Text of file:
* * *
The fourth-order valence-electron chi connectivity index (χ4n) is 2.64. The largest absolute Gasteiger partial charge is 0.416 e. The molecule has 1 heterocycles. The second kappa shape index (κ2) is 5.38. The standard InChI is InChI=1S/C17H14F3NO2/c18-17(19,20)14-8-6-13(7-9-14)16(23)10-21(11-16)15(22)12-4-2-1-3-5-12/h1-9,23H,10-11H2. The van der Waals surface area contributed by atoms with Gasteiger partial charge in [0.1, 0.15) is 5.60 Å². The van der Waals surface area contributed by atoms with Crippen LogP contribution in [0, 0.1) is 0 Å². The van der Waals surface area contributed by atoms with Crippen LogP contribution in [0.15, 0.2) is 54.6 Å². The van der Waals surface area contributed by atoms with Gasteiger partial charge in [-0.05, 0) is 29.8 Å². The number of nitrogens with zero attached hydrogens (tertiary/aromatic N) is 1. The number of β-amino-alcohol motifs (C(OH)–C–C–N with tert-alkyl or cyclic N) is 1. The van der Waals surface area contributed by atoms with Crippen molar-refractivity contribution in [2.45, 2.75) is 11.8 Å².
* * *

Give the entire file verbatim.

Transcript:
The fourth-order valence-electron chi connectivity index (χ4n) is 2.64. The largest absolute Gasteiger partial charge is 0.416 e. The molecule has 1 heterocycles. The second kappa shape index (κ2) is 5.38. The standard InChI is InChI=1S/C17H14F3NO2/c18-17(19,20)14-8-6-13(7-9-14)16(23)10-21(11-16)15(22)12-4-2-1-3-5-12/h1-9,23H,10-11H2. The van der Waals surface area contributed by atoms with Gasteiger partial charge in [0.1, 0.15) is 5.60 Å². The van der Waals surface area contributed by atoms with Crippen LogP contribution in [0, 0.1) is 0 Å². The van der Waals surface area contributed by atoms with Crippen LogP contribution in [0.15, 0.2) is 54.6 Å². The van der Waals surface area contributed by atoms with Gasteiger partial charge in [-0.05, 0) is 29.8 Å². The number of nitrogens with zero attached hydrogens (tertiary/aromatic N) is 1. The number of β-amino-alcohol motifs (C(OH)–C–C–N with tert-alkyl or cyclic N) is 1. The van der Waals surface area contributed by atoms with Crippen molar-refractivity contribution in [2.45, 2.75) is 11.8 Å².